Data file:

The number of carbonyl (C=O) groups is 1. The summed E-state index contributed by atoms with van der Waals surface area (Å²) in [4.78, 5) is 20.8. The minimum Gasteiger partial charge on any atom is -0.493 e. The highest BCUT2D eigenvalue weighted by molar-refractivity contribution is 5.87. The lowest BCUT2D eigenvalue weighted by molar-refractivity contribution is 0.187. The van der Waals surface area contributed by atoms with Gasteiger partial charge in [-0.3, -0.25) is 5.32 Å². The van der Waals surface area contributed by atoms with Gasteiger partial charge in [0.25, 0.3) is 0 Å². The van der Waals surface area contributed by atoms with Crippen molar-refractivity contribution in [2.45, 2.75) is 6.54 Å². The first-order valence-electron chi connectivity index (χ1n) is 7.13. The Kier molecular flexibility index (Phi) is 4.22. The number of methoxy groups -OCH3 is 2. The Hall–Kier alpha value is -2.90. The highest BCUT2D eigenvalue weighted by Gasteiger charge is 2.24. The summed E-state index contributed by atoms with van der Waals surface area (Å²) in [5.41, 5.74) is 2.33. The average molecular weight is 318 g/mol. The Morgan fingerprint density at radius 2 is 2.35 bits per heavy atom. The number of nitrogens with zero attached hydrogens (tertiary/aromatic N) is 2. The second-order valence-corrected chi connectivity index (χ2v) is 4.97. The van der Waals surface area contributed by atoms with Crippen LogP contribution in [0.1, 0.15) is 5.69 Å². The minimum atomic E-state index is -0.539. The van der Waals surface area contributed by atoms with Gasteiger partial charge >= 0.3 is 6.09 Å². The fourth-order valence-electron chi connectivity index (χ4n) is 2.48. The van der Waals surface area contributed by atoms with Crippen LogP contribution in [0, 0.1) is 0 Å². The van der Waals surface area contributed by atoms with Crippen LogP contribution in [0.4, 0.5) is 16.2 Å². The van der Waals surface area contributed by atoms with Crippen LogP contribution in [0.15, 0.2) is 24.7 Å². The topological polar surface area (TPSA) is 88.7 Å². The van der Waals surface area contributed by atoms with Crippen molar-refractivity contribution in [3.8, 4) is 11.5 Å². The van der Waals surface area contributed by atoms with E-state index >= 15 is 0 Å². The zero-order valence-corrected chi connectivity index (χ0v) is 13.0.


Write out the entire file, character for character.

The number of carbonyl (C=O) groups is 1. The summed E-state index contributed by atoms with van der Waals surface area (Å²) in [4.78, 5) is 20.8. The minimum Gasteiger partial charge on any atom is -0.493 e. The highest BCUT2D eigenvalue weighted by molar-refractivity contribution is 5.87. The lowest BCUT2D eigenvalue weighted by molar-refractivity contribution is 0.187. The van der Waals surface area contributed by atoms with Gasteiger partial charge in [-0.3, -0.25) is 5.32 Å². The van der Waals surface area contributed by atoms with Gasteiger partial charge in [0.25, 0.3) is 0 Å². The van der Waals surface area contributed by atoms with Crippen molar-refractivity contribution in [2.45, 2.75) is 6.54 Å². The first-order valence-electron chi connectivity index (χ1n) is 7.13. The Kier molecular flexibility index (Phi) is 4.22. The number of methoxy groups -OCH3 is 2. The Hall–Kier alpha value is -2.90. The highest BCUT2D eigenvalue weighted by Gasteiger charge is 2.24. The summed E-state index contributed by atoms with van der Waals surface area (Å²) in [5.41, 5.74) is 2.33. The average molecular weight is 318 g/mol. The Morgan fingerprint density at radius 2 is 2.35 bits per heavy atom. The number of nitrogens with zero attached hydrogens (tertiary/aromatic N) is 2. The second-order valence-corrected chi connectivity index (χ2v) is 4.97. The van der Waals surface area contributed by atoms with Crippen LogP contribution in [0.1, 0.15) is 5.69 Å². The minimum atomic E-state index is -0.539. The van der Waals surface area contributed by atoms with Gasteiger partial charge >= 0.3 is 6.09 Å². The fourth-order valence-electron chi connectivity index (χ4n) is 2.48. The van der Waals surface area contributed by atoms with Crippen LogP contribution in [0, 0.1) is 0 Å². The van der Waals surface area contributed by atoms with Crippen LogP contribution in [0.4, 0.5) is 16.2 Å². The van der Waals surface area contributed by atoms with Crippen LogP contribution in [0.15, 0.2) is 24.7 Å². The topological polar surface area (TPSA) is 88.7 Å². The van der Waals surface area contributed by atoms with Crippen molar-refractivity contribution in [3.8, 4) is 11.5 Å². The van der Waals surface area contributed by atoms with E-state index >= 15 is 0 Å². The zero-order valence-corrected chi connectivity index (χ0v) is 13.0.